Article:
Over the years, people inside Huawei at times worried the Chinese technology powerhouse, now the world’s second largest smartphone company, was too dependent on some U.S. technologies. To reduce its reliance on American-made chips inside its phones, for example, Huawei switched to alternatives that it made in-house.
But when it came to one of its most critical American business partners—Google, the creator of the Android mobile operating system that powered all of Huawei’s smartphones—the Chinese company had trouble imagining a parting of ways. In 2016, a top Huawei executive passed on an opportunity to partner with the maker of an Android alternative called Sailfish, seeing little need for a Plan B, according to people familiar with the matter. To the contrary, Huawei explored ways to become more intertwined with Google: A few years ago, the two companies discussed whether Huawei could help the U.S. company bring Google Photos to China, where most Google internet services are blocked by the country’s regime, a person with knowledge of the talks said.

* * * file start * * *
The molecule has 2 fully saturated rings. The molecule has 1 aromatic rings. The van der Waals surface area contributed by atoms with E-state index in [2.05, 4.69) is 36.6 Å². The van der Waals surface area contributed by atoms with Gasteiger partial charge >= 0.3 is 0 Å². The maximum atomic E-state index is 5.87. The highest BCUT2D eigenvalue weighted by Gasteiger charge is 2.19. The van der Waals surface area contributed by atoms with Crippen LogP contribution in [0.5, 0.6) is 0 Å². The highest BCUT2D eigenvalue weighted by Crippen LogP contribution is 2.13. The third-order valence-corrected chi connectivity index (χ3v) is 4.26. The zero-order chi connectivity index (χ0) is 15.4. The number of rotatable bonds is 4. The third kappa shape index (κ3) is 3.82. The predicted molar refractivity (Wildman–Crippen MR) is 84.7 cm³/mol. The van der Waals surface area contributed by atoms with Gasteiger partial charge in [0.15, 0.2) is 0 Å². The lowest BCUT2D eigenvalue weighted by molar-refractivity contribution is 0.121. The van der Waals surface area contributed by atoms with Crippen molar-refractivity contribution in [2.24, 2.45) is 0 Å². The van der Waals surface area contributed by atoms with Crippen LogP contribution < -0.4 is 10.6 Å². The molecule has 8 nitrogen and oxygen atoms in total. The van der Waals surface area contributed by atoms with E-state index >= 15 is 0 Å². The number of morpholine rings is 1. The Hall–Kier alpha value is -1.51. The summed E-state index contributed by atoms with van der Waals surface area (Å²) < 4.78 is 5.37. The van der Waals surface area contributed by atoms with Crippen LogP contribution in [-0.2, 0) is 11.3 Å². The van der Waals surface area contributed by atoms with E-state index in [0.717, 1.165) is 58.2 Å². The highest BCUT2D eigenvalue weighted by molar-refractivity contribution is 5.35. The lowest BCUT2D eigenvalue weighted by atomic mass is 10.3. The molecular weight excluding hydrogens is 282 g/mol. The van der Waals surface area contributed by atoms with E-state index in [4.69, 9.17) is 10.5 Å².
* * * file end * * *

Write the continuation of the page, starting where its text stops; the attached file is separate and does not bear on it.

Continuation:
Now its failure to anticipate life without Google has come to haunt Huawei. In May, President Donald Trump decided to limit Huawei’s access to U.S. technologies including Google’s software, citing national security concerns. The decision has forced Huawei to accelerate the development of its own operating system, even though some Huawei managers say replacing Google outside China will be difficult, if not impossible. Since May, Huawei has been reviewing all of its existing and upcoming products as it scrambles to figure out how to assess and minimize the impact from the U.S. sanctions.